- Is it safe?
Depending on your destination, this can make a big difference! It’s not the same to be on a photo trip in Addis Ababa or in London. Many times when you book on-line a new hotel you just take into consideration the location in terms of its distance to the center of the city.
You should bear in mind that there are destinations where you do not want to be on the road late. There is an obvious danger traffic-wise (terrible roads, obscure paths) and you can as well encounter people you do not really want to meet.
MAKE SURE YOU WILL HAVE PHOTOGRAPHIC ACCESS
- Will it be open? Will my photography subjects be available for me?
It seems like an obvious question, but I know of people who have planned a trip to India mostly for a photography trip to the Taj Mahal only to find once there that a large part of the premises was closed to the public and that the visitable areas and the palace were covered with scaffolds as they were following restoration works.
- Do I need permits? Can I have access with my camera and tripod?
Many times I’ve found myself having to leave my tripod outside. And now and then even the camera! Check before leaving to the place, you will avoid disappointments.
FIND THE BEST TIME FOR THE PLACE AND THE SITUATION
- What is the best time for photography there? Will the sun reach the place early in the morning? Are there tall buildings that will screen the sun?
Again, it seems to be a simple question. On many destinations, you wake up very early only to find that the height of the buildings does not allow the sun rays to reach the street and the subjects.. The sun can not overcome the buildings.
Why would you go on an organized photographic trip? The answer is clear: if you are serious about photography and do not have too much time to spare, it will save you lot of time, problems and money: You will be on the right spot at the right time.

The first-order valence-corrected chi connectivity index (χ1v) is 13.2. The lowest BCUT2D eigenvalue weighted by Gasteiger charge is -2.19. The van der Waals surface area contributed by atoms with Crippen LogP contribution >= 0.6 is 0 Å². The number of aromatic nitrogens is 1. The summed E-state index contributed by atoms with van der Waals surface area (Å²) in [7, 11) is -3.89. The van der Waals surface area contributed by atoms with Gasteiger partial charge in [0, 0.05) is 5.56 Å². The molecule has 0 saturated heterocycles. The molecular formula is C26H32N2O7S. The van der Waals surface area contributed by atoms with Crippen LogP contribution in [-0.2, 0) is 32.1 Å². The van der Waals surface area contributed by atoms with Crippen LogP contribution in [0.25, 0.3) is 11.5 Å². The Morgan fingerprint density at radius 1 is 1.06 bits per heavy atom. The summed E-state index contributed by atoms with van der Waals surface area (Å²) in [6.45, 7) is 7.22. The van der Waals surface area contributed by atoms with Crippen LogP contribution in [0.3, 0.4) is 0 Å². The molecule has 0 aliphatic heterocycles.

IDENTIFY YOUR BEST SPOT FOR THE PHOTO SESSION
- And which will be the best point of view?
At times this needs a lot of knowledge and on-site experience. Most landscape photographers don’t have a second chance: if you are at the wrong spot for a sunset that’s it! You won’t have time to repeat on the same day the same spot before sunrise.
DETERMINE THE BEST LOGISTIC PLAN AND TRANSPORTATION
- Where are you going to stop if it’s hot? Is there a place nearby to have lunch?
How long does it take to reach the place?
Organizing the transport to the place is very important. And planning beforehand the rest will help you much with your photography. Being tired is the best way to run out of inspiration and ideas.
Good logistics will get you near where the action is and will save you lots of time. I try to be as near to the place as possible. On my photography trip to Ethiopia, when we visit the Southern tribes, the poor condition of the roads forces you to endure long journeys in your off-roads. Whenever I can, I try to find a lodge as near to the tribe as possible. It has saved me as much as 4 hours traveling to the spot!
DECIDING WHEN AND WHERE ARE YOU GOING TO REST
It’s often convenient to stay in one location for two consecutive days if you have a very busy itinerary. This allows for a better understanding of the area and should you need it, the possibility of repeating pictures or adjusting your photographic discourse to the daily incidents or circumstances.
A strategically located accommodation is essential with a view to establishing personal relationships with local people. Many times you want to encounter again someone you met the day before. It gives you a feeling of familiarity and control of your photographic work.
Hope this helped a bit. It will be continued. For the moment, should you like to get some inspiration, please do visit my photography trips !